Tuesday, August 17, 2010

Eight years ago today...

Eight years ago my first son was born. It was the single most life-altering event in my life: I became a mother, but I also became scarred and took the first step on my journey toward birth activism. I almost never share my c-section birth story. It is incomplete, it makes me cry (not in a good way), it doesn't even get to the good part: hearing my son's first cry and hearing the OB announce that he is a boy. But here it is:

Little Vincente, you are everything I could have asked for. My love for you is total and complete, and I know without a doubt I would lay down my life for you. Your every breath, every yawn, every cry, is a joy to me. When I see you smile, my heart could burst from the love I feel for you. This is your birth story.

I found out I was pregnant on December 1, 2001. Your dad was out picking up wings at Woody’s when I took the pregnancy test, and when I saw that it was positive, I was so happy I jumped around the bedroom for a while. I think your dad was a little surprised, but he was happy, too. The pregnancy was easy. I didn’t have morning sickness, didn’t have weird cravings, didn’t gain too much weight (even though I did get HUGE). Feeling you kicking and squirming inside me was one of the most incredible sensations I’ve ever had. I remember the first time you got the hiccups, and also how when you’d get them right before you were born I could watch my belly jump a little with each one. Toward the end we realized you were going to be a big baby, and also that you were stubborn and didn’t want to come out. Induction was scheduled for August 15, a week past your due date.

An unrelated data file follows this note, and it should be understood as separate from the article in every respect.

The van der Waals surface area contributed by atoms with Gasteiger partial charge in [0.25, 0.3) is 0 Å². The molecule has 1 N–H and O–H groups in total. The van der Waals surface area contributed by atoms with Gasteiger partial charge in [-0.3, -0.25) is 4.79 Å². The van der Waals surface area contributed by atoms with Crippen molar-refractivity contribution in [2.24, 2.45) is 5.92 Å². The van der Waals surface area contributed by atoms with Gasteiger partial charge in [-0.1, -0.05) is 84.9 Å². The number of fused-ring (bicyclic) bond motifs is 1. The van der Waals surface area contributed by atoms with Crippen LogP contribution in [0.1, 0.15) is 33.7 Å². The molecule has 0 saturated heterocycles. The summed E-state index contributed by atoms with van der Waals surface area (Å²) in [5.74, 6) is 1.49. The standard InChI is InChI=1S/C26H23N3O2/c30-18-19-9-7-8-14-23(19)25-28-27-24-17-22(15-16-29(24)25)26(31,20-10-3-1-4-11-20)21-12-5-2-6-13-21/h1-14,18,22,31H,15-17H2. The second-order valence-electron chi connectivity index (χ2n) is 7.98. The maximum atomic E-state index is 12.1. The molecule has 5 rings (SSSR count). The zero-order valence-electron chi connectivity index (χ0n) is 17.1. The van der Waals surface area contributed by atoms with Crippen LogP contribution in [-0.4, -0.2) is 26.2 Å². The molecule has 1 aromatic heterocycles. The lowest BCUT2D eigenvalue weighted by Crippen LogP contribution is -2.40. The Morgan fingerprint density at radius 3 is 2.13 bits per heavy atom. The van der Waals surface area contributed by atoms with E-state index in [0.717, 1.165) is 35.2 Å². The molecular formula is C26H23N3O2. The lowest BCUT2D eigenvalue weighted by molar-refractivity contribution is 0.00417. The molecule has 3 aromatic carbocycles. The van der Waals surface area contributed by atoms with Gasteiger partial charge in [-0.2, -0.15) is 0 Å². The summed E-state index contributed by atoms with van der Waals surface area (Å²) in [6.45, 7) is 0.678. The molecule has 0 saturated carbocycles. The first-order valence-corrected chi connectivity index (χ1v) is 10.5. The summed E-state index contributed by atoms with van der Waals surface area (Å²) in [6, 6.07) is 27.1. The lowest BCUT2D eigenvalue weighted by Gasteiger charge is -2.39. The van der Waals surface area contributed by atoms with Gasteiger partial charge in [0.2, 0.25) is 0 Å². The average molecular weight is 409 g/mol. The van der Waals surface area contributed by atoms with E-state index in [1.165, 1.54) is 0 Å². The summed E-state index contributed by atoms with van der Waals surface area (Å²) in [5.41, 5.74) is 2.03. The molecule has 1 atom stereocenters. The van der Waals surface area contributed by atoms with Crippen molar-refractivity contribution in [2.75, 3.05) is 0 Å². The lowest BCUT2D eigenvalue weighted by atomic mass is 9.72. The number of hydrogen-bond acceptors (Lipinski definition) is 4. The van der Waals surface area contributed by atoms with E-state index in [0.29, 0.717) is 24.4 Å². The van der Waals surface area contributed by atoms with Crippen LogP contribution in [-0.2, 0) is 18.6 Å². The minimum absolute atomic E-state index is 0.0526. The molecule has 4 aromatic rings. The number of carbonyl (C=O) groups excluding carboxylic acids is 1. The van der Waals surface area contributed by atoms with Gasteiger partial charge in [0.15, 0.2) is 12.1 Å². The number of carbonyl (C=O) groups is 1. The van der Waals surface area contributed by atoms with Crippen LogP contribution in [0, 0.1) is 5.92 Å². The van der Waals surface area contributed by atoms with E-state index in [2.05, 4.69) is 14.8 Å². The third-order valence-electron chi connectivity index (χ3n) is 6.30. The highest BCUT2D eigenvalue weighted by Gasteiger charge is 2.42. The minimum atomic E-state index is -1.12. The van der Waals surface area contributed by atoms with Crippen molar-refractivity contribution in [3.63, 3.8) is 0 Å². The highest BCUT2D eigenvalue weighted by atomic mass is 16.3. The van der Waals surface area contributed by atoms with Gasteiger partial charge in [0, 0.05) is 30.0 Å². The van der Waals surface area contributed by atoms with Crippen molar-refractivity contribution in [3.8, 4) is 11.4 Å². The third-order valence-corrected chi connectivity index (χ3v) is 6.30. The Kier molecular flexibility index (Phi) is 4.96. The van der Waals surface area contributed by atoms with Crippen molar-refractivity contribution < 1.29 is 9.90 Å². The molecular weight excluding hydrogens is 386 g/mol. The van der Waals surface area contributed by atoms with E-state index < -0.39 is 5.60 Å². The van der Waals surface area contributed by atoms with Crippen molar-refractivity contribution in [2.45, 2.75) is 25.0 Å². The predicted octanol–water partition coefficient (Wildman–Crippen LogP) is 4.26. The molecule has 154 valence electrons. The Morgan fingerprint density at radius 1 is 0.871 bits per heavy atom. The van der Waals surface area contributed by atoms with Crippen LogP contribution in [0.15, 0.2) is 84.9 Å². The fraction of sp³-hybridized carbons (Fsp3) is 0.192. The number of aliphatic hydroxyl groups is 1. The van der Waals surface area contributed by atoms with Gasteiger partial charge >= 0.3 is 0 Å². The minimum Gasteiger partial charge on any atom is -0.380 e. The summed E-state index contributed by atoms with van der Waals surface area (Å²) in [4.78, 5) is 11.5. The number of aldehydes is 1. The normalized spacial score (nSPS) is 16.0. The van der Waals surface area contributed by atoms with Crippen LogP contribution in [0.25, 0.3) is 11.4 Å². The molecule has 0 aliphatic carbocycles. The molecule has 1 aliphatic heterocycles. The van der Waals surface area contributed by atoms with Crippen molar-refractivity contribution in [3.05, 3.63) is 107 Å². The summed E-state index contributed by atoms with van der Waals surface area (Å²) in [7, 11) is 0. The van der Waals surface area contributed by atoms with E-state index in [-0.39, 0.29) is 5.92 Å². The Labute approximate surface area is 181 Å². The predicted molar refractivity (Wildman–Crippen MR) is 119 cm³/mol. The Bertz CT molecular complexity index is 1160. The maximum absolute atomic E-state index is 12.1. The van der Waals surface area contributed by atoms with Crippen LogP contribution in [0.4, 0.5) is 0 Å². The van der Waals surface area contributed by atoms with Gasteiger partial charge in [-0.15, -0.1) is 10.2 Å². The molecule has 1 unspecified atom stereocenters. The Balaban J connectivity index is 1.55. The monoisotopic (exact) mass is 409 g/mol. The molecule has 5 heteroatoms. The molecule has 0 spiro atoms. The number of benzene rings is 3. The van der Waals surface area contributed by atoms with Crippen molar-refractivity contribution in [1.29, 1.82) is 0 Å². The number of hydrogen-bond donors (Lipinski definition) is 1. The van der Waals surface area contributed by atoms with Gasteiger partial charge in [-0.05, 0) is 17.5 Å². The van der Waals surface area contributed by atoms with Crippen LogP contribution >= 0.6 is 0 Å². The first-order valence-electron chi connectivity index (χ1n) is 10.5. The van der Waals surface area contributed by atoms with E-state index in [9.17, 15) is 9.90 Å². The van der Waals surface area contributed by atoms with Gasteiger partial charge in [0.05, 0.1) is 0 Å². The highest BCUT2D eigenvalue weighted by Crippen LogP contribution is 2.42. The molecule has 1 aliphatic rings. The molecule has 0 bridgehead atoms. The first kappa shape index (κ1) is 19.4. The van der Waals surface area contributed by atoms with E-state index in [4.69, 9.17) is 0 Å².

Your father and I had gone to birth classes and were planning on having a natural, intervention-free birth. Since I didn’t go into labor naturally, we knew we were going to have to modify that plan somewhat, but were still hoping to have an essentially natural birth. The night of the 15th, we went to the hospital and checked ourselves in. The nurses started cervical ripening at about 11 p.m., and within a couple hours I was starting to feel some mild contractions. Labor! I thought. By the morning of the 16th, I was established in a pretty good contraction pattern, and my doctor broke my water. That picked the contractions up even more, and the labor nurse said we might not have to start pitocin as long as I was making progress. My mom showed up with Gary, and both of them came into the labor room—this was after I had said I didn’t want anyone in the labor room except your father and my mom. The labor nurse helped out by having me get into the Jacuzzi for a while, and wow was that wonderful. Unfortunately it also seemed to slow down my contractions, and when I got back to the room we had to start pitocin. Once the drip was started, I had to be hooked up to the monitors all the time, so I was restricted to the area right around my bed. That wasn’t too bad at first. Contractions were just starting to get painful, but since I could still change position and move around I was able to deal with it pretty well. Then the downward spiral began. Your heart rate started dropping after contractions, which concerned the hospital staff (and us, too). I had stopped making progress, so the pitocin had to be increased, which made your heart rate drop even more. By about 2:00 Saturday afternoon, the only position you would tolerate was me lying on my left side. Since I was stuck in bed, I couldn’t do anything for myself to help control the pain. I was tired and scared and frustrated and hurting, and I felt kind of alone. The birth wasn’t going like I had hoped, and I still wasn’t any closer to actually giving birth. It seemed like an awful lot of pain for no progress, and I was questioning my resolve to go drug-free. At some point your dad’s mom and your uncle Carlos came into the room, and I found myself thinking “Good lord, could you just keep everybody the f*** out of here???” My mom and Gary left to get lunch, and it was shortly after that I hit the lowest point in my labor. Your father was watching football, eating potato chips, while I lay in bed behind him, hurting and wishing he would come hold my hand or touch my face or just look at me and tell me I was doing good (even though I felt like I was a total failure at that point). Of course I didn’t say anything. Then mom and Gary got back with lunch, and your dad got up and walked out of the room without so much as a backward glance in my direction. After about 30 seconds in the room, alone, I started crying and totally lost the last of my ability to deal with the pain of the contractions. My mom came back to sit with me while your dad ate his lunch (I wasn’t allowed to eat or drink through this whole ordeal), and she and the nurses both kept asking me why I was crying. I couldn’t tell them it was because I wanted my husband to comfort me. I don’t know why I couldn’t tell them that, but I just couldn’t. So I said it was part pain, part concern for the baby, and part disappointment that the labor was going so horribly. All of that was true, but all of it still wouldn’t have been as bad if I had had the support I wanted….. Anyway, sometime after lunch your dad and I kicked his mom out of the room so we could talk about whether I should get an epidural. We decided that since I couldn’t get out of bed or change positions to try to deal with the pain and help the labor along, it didn’t make sense for me to be in so much pain. The next time the nurse came in, I asked for the consent form, and after going to the bathroom one last time I signed it. After that, my contractions intensified again. I was still crying, and now I started puking my guts out, too. God, it was horrible. Mom and Tomas held the stupid kidney bowls for me, and I fruitlessly clutched the side rails of the bed, trying so hard not to lose the last little bit of control I had over myself. Oh, how I hated it. The anesthesiologist finally got to me, and your dad held me as the needle went into my back. Within minutes, there was no more pain and I felt like a different person. As much as I had wanted to avoid the epidural, I was so glad to have it. Your heart rate was still dropping, though, and now I had developed a fever, too. We had internal monitors, IV antibiotics, constant checks, catheter…. Pretty near every possible intervention. And still, I was no closer to giving birth.